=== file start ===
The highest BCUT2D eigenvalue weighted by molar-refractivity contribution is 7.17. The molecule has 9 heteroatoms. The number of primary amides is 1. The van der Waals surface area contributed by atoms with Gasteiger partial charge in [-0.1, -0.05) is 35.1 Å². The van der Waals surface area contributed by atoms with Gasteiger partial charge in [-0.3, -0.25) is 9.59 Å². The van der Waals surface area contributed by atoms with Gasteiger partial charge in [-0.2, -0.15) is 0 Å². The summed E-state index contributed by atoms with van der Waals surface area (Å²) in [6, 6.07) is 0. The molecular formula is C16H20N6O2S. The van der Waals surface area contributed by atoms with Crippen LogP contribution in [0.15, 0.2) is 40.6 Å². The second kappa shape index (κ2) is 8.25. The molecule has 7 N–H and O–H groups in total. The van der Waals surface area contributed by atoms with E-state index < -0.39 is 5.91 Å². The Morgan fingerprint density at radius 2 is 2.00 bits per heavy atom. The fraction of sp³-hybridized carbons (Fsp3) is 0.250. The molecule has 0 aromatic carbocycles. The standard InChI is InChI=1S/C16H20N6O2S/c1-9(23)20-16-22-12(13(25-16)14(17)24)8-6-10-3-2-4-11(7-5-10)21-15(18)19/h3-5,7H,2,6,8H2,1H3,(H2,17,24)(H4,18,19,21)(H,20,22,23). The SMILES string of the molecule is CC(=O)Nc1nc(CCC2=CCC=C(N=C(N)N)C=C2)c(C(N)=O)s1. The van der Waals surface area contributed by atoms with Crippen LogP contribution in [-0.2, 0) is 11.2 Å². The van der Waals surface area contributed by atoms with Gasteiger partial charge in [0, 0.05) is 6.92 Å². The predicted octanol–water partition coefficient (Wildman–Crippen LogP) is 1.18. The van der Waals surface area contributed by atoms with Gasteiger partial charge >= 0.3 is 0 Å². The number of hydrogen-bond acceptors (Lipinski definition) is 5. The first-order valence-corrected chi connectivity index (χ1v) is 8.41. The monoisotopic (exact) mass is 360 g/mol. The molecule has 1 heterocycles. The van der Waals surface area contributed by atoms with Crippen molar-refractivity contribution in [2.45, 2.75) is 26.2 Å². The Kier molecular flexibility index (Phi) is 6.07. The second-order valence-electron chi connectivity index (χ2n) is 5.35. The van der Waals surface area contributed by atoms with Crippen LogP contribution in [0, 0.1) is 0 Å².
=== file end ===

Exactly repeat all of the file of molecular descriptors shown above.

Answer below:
The highest BCUT2D eigenvalue weighted by molar-refractivity contribution is 7.17. The molecule has 9 heteroatoms. The number of primary amides is 1. The van der Waals surface area contributed by atoms with Gasteiger partial charge in [-0.1, -0.05) is 35.1 Å². The van der Waals surface area contributed by atoms with Gasteiger partial charge in [-0.3, -0.25) is 9.59 Å². The van der Waals surface area contributed by atoms with Gasteiger partial charge in [-0.2, -0.15) is 0 Å². The summed E-state index contributed by atoms with van der Waals surface area (Å²) in [6, 6.07) is 0. The molecular formula is C16H20N6O2S. The van der Waals surface area contributed by atoms with Crippen LogP contribution in [0.15, 0.2) is 40.6 Å². The second kappa shape index (κ2) is 8.25. The molecule has 7 N–H and O–H groups in total. The van der Waals surface area contributed by atoms with E-state index < -0.39 is 5.91 Å². The Morgan fingerprint density at radius 2 is 2.00 bits per heavy atom. The fraction of sp³-hybridized carbons (Fsp3) is 0.250. The molecule has 0 aromatic carbocycles. The standard InChI is InChI=1S/C16H20N6O2S/c1-9(23)20-16-22-12(13(25-16)14(17)24)8-6-10-3-2-4-11(7-5-10)21-15(18)19/h3-5,7H,2,6,8H2,1H3,(H2,17,24)(H4,18,19,21)(H,20,22,23). The SMILES string of the molecule is CC(=O)Nc1nc(CCC2=CCC=C(N=C(N)N)C=C2)c(C(N)=O)s1. The van der Waals surface area contributed by atoms with Crippen LogP contribution in [-0.2, 0) is 11.2 Å². The van der Waals surface area contributed by atoms with Gasteiger partial charge in [0, 0.05) is 6.92 Å². The predicted octanol–water partition coefficient (Wildman–Crippen LogP) is 1.18. The van der Waals surface area contributed by atoms with Gasteiger partial charge >= 0.3 is 0 Å². The number of hydrogen-bond acceptors (Lipinski definition) is 5. The first-order valence-corrected chi connectivity index (χ1v) is 8.41. The monoisotopic (exact) mass is 360 g/mol. The molecule has 1 heterocycles. The van der Waals surface area contributed by atoms with Crippen molar-refractivity contribution in [2.45, 2.75) is 26.2 Å². The Kier molecular flexibility index (Phi) is 6.07. The second-order valence-electron chi connectivity index (χ2n) is 5.35. The van der Waals surface area contributed by atoms with Crippen LogP contribution in [0, 0.1) is 0 Å².